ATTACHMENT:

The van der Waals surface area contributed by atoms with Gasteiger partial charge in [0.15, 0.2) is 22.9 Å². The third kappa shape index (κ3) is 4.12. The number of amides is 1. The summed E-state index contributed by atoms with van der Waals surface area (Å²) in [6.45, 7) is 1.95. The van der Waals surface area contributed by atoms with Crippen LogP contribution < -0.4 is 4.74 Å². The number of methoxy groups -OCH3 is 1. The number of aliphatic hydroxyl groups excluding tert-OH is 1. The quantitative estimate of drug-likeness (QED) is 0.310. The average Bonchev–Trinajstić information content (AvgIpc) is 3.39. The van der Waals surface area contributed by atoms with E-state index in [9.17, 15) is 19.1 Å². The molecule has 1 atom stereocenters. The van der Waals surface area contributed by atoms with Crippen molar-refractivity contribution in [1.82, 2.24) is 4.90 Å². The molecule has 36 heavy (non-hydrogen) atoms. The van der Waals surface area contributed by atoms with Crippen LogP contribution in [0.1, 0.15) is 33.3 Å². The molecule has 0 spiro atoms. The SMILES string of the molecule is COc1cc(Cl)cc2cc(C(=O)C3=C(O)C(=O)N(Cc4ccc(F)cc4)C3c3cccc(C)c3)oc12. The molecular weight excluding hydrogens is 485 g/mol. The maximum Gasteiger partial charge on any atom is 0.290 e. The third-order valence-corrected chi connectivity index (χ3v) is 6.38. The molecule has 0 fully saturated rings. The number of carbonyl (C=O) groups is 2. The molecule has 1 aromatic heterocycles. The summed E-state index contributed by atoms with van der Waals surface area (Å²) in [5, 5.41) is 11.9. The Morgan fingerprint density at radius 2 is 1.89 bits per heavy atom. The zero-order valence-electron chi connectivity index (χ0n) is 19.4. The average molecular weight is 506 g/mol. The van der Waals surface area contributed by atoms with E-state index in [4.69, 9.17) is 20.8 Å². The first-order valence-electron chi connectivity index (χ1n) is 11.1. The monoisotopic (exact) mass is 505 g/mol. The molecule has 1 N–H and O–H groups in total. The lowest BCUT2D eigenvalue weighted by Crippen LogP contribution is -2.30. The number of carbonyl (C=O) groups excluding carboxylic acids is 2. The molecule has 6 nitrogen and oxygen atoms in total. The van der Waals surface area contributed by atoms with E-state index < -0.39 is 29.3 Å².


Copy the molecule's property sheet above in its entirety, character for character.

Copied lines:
The van der Waals surface area contributed by atoms with Gasteiger partial charge in [0.15, 0.2) is 22.9 Å². The third kappa shape index (κ3) is 4.12. The number of amides is 1. The summed E-state index contributed by atoms with van der Waals surface area (Å²) in [6.45, 7) is 1.95. The van der Waals surface area contributed by atoms with Crippen LogP contribution < -0.4 is 4.74 Å². The number of methoxy groups -OCH3 is 1. The number of aliphatic hydroxyl groups excluding tert-OH is 1. The quantitative estimate of drug-likeness (QED) is 0.310. The average Bonchev–Trinajstić information content (AvgIpc) is 3.39. The van der Waals surface area contributed by atoms with E-state index in [9.17, 15) is 19.1 Å². The molecule has 1 atom stereocenters. The van der Waals surface area contributed by atoms with Crippen molar-refractivity contribution in [1.82, 2.24) is 4.90 Å². The molecule has 36 heavy (non-hydrogen) atoms. The van der Waals surface area contributed by atoms with Crippen LogP contribution in [0.1, 0.15) is 33.3 Å². The molecule has 0 spiro atoms. The SMILES string of the molecule is COc1cc(Cl)cc2cc(C(=O)C3=C(O)C(=O)N(Cc4ccc(F)cc4)C3c3cccc(C)c3)oc12. The molecular weight excluding hydrogens is 485 g/mol. The maximum Gasteiger partial charge on any atom is 0.290 e. The third-order valence-corrected chi connectivity index (χ3v) is 6.38. The molecule has 0 fully saturated rings. The number of carbonyl (C=O) groups is 2. The molecule has 1 aromatic heterocycles. The summed E-state index contributed by atoms with van der Waals surface area (Å²) in [5, 5.41) is 11.9. The Morgan fingerprint density at radius 2 is 1.89 bits per heavy atom. The zero-order valence-electron chi connectivity index (χ0n) is 19.4. The average molecular weight is 506 g/mol. The van der Waals surface area contributed by atoms with E-state index in [4.69, 9.17) is 20.8 Å². The first-order valence-electron chi connectivity index (χ1n) is 11.1. The monoisotopic (exact) mass is 505 g/mol. The molecule has 1 N–H and O–H groups in total. The lowest BCUT2D eigenvalue weighted by Crippen LogP contribution is -2.30. The number of carbonyl (C=O) groups excluding carboxylic acids is 2. The molecule has 6 nitrogen and oxygen atoms in total. The van der Waals surface area contributed by atoms with E-state index < -0.39 is 29.3 Å².